Co-op games have allowed friends to get together and experience fantastical worlds over the years. Sometimes this is side by side on the couch, other times it’s through online play. Strange Brigade lets friends hop online and take on Egyptian monsters, puzzles, and obstacles as a team.
The story of Strange Brigade follows a team of fortune hunters as they embark on a quest to hunt down and defeat Seteki the Witch Queen, who has recently been released from her tomb. Our heroes travel across a variety of locales, including ruins, tombs, and camp sites. These landscapes are beautifully designed, offer plenty of room to fight within, and make you more immersed in the story as a whole.
There are currently four playable characters, each with their own unique loadouts. My personal favorite, Frank, uses a Westminster 1895 Rifle, a Marley .45 Automatic, and dynamite. My friend Jeff chose Archimedes, who uses a Kingsley Special Repeater, a Marley .45 Automatic, and sticky grenades. We had a great combination of slower, powerful shots from me, and rapid-fire shots from him. You are also able to customize each character’s loadout if you want to switch anything out. This is a nice touch, but your only other options are the starting weapons of the other characters; this expands as you buy more weapons later.
If you want to unlock more weapons, you’ll need to buy them with gold that you collect from the levels. Once a weapon is purchased, any of your characters will have it available for use. The same thing applies to secondary weapons and explosives. There are some pretty good weapons to buy, including more powerful rifles, shotguns, and even a decoy grenade. You can swap your loadout before a mission or at the workbenches that are scattered around the levels. It’s great to be able to change your weapons in the middle of a mission if your current setup isn’t cutting it. There are also special weapon chests you’ll occasionally find sitting around. These cost gold to open, but provide a random powerful weapon. They have a limited amount of ammo, disappearing when you run out. This special weapon is added to your loadout temporarily and doesn’t take the place of any of your current weapons. You can save it for a tough fight down the line if you feel inclined.
One of the most interesting tools at your disposal are the amulets. These amulets allow the player to unleash a devastating special move once their amulet is filled with energy. For example, Frank’s default amulet lets him do a shoulder charge that launches an enemy and causes them to explode. Archimedes unleashes a swarm of scarabs that target enemies and damage them. Every character has a few other amulets that they can unlock and swap with their default later. In order to unlock them, you must acquire skill points, which are earned from finding sets of relics throughout the levels. There’s a good challenge to discovering the relics and you feel a sense of pride from finishing a set. The amulet energy is obtained from defeated enemies, either by running over it or holding down R2 to pull the energy to you.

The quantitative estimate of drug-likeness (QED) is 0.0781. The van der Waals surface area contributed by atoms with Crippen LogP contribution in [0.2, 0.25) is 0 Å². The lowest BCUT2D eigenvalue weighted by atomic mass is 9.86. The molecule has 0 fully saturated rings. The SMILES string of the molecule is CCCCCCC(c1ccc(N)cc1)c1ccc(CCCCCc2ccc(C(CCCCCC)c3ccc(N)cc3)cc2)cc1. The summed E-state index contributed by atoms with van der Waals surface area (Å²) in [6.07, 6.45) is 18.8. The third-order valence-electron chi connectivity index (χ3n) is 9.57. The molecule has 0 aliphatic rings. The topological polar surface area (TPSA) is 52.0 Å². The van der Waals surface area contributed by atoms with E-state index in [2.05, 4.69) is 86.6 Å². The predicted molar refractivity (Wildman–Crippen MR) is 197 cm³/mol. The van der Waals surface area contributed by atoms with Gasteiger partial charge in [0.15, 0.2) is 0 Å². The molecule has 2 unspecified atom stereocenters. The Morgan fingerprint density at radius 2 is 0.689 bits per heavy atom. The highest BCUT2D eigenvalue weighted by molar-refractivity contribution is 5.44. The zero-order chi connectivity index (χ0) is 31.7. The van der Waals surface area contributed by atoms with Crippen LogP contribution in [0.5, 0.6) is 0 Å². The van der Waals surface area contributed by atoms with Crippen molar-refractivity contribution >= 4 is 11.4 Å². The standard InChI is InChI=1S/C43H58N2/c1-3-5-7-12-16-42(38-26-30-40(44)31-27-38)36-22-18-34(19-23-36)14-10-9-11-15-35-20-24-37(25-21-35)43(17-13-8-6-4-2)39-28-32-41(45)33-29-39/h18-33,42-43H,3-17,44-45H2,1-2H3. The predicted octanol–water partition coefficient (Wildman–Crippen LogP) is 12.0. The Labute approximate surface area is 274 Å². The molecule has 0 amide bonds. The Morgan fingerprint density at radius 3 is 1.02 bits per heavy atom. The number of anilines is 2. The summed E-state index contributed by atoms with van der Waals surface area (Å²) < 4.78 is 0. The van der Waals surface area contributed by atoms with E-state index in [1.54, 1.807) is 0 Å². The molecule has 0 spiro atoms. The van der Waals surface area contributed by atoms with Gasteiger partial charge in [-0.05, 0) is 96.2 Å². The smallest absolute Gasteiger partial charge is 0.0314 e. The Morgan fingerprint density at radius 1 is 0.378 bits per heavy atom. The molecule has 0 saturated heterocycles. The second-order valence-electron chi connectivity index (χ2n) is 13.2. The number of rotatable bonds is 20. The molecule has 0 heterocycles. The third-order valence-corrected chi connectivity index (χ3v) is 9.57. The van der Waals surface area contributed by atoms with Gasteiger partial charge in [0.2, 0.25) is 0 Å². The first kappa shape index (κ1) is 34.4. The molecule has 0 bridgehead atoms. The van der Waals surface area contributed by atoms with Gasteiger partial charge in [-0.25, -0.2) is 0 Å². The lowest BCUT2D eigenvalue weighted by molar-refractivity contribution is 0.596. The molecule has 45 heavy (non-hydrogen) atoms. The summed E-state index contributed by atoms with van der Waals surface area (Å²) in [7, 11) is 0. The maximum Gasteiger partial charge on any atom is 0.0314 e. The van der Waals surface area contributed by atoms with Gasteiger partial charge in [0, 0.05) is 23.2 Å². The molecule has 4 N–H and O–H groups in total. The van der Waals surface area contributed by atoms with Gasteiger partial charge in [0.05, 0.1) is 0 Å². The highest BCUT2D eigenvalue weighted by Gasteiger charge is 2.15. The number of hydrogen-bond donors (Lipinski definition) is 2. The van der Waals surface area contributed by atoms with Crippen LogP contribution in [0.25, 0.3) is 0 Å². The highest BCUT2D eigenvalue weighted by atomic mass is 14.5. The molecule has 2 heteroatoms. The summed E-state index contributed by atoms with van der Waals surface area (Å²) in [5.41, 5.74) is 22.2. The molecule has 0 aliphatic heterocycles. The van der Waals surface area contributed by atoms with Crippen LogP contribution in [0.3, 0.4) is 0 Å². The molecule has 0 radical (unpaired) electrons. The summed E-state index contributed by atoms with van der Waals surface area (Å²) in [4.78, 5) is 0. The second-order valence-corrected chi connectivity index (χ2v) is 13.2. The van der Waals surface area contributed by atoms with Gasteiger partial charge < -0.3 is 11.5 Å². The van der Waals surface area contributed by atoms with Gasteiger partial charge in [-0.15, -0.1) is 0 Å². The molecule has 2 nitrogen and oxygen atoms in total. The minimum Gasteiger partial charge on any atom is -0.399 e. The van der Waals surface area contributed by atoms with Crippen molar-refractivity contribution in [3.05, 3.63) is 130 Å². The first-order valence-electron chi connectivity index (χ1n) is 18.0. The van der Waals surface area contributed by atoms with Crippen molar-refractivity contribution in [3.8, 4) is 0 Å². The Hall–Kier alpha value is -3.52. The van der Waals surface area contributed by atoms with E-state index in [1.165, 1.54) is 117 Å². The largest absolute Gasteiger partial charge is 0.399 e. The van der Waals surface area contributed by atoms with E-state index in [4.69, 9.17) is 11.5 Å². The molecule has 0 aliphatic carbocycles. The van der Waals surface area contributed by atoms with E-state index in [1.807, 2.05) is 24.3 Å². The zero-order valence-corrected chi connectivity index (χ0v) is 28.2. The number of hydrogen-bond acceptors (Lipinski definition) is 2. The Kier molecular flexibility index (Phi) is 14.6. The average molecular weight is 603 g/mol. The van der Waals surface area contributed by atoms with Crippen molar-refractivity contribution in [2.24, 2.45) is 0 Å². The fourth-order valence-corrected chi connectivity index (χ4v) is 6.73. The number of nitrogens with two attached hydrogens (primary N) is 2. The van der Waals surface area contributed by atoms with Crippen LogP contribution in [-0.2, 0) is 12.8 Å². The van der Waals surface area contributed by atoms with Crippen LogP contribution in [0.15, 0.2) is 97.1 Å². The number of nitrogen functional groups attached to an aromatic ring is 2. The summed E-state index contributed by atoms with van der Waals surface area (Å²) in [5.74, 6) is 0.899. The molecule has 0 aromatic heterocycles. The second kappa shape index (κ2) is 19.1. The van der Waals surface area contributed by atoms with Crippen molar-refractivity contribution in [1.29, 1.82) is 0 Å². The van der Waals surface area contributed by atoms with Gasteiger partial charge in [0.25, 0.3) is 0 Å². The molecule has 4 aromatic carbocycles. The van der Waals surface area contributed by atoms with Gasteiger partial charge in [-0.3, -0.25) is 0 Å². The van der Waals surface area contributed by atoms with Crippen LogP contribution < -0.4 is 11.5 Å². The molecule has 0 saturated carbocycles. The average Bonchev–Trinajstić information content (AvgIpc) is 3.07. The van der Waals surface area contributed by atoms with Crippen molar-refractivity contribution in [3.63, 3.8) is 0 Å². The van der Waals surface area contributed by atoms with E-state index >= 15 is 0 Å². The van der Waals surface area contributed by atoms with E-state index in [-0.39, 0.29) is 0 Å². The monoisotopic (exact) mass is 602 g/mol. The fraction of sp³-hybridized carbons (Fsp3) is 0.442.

The missions also have blue cat statues that you can find and destroy. Destroying all cat statues in a level unlocks access to a special room near the end of the mission. You can collect a golden cat, along with plenty of extra gold. This is an amazing way to boost your gold reserves and buy more weapons.
Besides the campaign mode, where you follow the story of the Strange Brigade hunting down Seteki, you also have horde and score attack mode. Horde mode lets you choose one of four locations, and you must survive against waves of enemies. You start with a pistol, an empty amulet, and no gold. As you defeat enemies, you’ll collect gold that you can use to purchase better weapons from the workbench. This helps you become more powerful and gives you ways to survive longer. In between waves, you can alter your loadout and purchase new tools. There are also doors that you can open by paying gold to the demon that controls that door. Doing so can open a room with useful items or even a path to other areas of that map. The door costs vary greatly, so be ready to spend a lot if you want to get around more. Score attack mode lets you play through levels with the goal of attaining the highest score that you can.
Strange Brigade backs up its fun gameplay with a goofy charm, especially from its characters and narrator. The characters can talk during combat, although you have the option to tone that down if you want. I left it at max and I didn’t regret it. The game captures the 1930s tone that it was aiming for incredibly well. The narrator will say things like “what sort of malicious mummified monstrosity is this?” or “march on fortune hunters, for glory awaits!” Hearing the classic dramatic narrator voice from years ago adds so much charm and makes the game more endearing.
You can play solo or with up to four friends, although playing with friends is easily the better option. The game is fun by yourself, but something about decimating hordes of enemies with a partner is even better. Plus, if a friend dies, they will appear in a sarcophagus, waiting for you to open it up and let them out. This is Strange Brigade’s unique and clever way of handling reviving. I appreciate that it’s not the typical “hold down a button while near your downed ally” method that many games have. That’s not a bad method, but it’s refreshing to see the development team decided to switch things up. That being said, if you’re a fan of third person shooters, quirky characters and stories, and taking on obstacles with a few friends, then Strange Brigade is the game for you.
Strange Brigade is a fantastic third person shooter that is best enjoyed with friends. The 1930s tone and quirky charm are wonderfully crafted, adding more of a light-hearted tone to the experience. The variety of weapons and abilities are nice and offer something for every type of player.